Call up in your memory one at a time the various sounds of the country and hear them in imagination-- the hum of bees, the sound of the wind, the rustling leaves, the cries of the various birds, the lowing of cattle, and other noises peculiar to the life of the country.

Another exercise of value is the following: Recall some experience of your past which, at the time, made a strong impression upon you. Review it in all its details, slowly and care- fully. Consider its causes, the means whereby it would have been prevented, outside influences which affected it, the consequences of the occurrence upon yourself and others. What influence has it had upon your life since that time? Good? Bad? Why? If good, may the same experience not be realized again? If bad, by what means may it be avoided? This method should be followed with various experiences. As you can easily understand, the exercise develops far more than imagination. It teaches reason, judgment, self-control, and that thoughtful intelligent care of the self which is the happy medium between brutal selfishness and base self-abnegation.

Another helpful exercise is the following: Recall some attractive landscape that you have seen. Paint from memory a picture of it: Suppose it was a running brook in the mountains. Remember the rocks at the shore, the trees with their low hanging branches, the cows that used to stand knee deep in the water at noon. Call to memory the twitter of birds in the foliage, the hoarse cawing of the crows in the not distant pines, the occasional lowing of a cow in the adjoining field. Hear the laughter of the boys as they come for an early evening plunge in the cool still water of the near-by mill pond.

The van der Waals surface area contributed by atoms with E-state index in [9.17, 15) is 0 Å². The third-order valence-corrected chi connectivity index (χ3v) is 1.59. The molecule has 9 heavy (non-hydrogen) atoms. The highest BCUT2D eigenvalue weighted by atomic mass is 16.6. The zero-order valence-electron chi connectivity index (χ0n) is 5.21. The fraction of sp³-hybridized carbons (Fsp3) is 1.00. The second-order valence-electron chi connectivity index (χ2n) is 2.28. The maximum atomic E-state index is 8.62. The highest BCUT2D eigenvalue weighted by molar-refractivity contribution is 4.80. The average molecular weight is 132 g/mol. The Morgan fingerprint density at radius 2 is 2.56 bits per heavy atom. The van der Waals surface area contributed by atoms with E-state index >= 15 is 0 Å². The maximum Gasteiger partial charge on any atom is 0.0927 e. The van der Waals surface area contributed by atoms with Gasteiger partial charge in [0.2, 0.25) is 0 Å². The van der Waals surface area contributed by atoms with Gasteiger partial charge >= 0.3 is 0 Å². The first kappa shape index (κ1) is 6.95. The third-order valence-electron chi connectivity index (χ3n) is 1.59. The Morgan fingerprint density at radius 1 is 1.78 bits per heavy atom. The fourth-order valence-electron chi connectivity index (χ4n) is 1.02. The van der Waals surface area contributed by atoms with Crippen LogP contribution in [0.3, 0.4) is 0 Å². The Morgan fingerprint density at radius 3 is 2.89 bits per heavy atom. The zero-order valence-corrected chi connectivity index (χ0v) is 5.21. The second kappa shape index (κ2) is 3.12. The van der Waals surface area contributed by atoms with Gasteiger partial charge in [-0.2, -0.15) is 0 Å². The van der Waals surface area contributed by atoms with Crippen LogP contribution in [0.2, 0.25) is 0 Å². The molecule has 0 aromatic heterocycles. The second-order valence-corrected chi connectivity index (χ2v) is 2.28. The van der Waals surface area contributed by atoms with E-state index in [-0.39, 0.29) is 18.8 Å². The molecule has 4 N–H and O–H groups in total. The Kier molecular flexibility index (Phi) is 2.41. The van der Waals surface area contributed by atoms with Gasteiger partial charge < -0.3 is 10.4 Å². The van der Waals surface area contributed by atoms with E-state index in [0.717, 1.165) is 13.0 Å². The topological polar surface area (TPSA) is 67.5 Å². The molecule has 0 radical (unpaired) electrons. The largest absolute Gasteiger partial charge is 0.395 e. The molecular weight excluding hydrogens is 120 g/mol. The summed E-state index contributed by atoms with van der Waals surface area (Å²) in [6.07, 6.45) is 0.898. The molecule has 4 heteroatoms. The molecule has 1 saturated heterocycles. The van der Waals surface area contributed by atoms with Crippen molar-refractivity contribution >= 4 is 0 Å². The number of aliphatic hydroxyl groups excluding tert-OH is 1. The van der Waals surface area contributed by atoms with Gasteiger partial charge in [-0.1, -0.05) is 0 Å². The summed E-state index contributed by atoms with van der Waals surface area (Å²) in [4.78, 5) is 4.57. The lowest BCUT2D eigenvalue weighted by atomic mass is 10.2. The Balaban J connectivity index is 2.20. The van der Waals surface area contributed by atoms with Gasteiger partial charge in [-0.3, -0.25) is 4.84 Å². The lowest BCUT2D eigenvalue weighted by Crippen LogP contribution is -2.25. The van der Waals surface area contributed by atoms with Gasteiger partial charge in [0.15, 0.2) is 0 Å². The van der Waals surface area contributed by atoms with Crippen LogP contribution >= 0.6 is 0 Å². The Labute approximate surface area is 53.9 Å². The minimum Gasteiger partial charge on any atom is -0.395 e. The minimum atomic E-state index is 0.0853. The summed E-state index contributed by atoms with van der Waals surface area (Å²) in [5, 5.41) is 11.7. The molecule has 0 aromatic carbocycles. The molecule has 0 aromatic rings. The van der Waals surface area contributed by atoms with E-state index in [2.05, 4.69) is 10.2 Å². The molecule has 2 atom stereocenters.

Smell again in imagination the odor of the earth, the trees, the wild flowers, the fresh cut hay in the near-by meadow. Go through it all minutely, resolutely. Don't omit any detail.


Then begin on the creative phase of the imagination. Paint a picture in your mind, first, say a landscape—a view of a high mountain on the right, a great tree on the left, between the two a verdure clad hillside, beyond a lake, above a blue sky, low upon which hangs the setting sun. Add all the details which I have not space to enumerate.

Compose many pictures like this, taking time to put in every little bush and rock and cloud. Unless you make the picture vivid and complete, you will miss the real benefit of the exercise. Every picture ever painted has been thus elaborated in the imagination of the artist before it was objectified upon the canvas.

Next add action to your picture.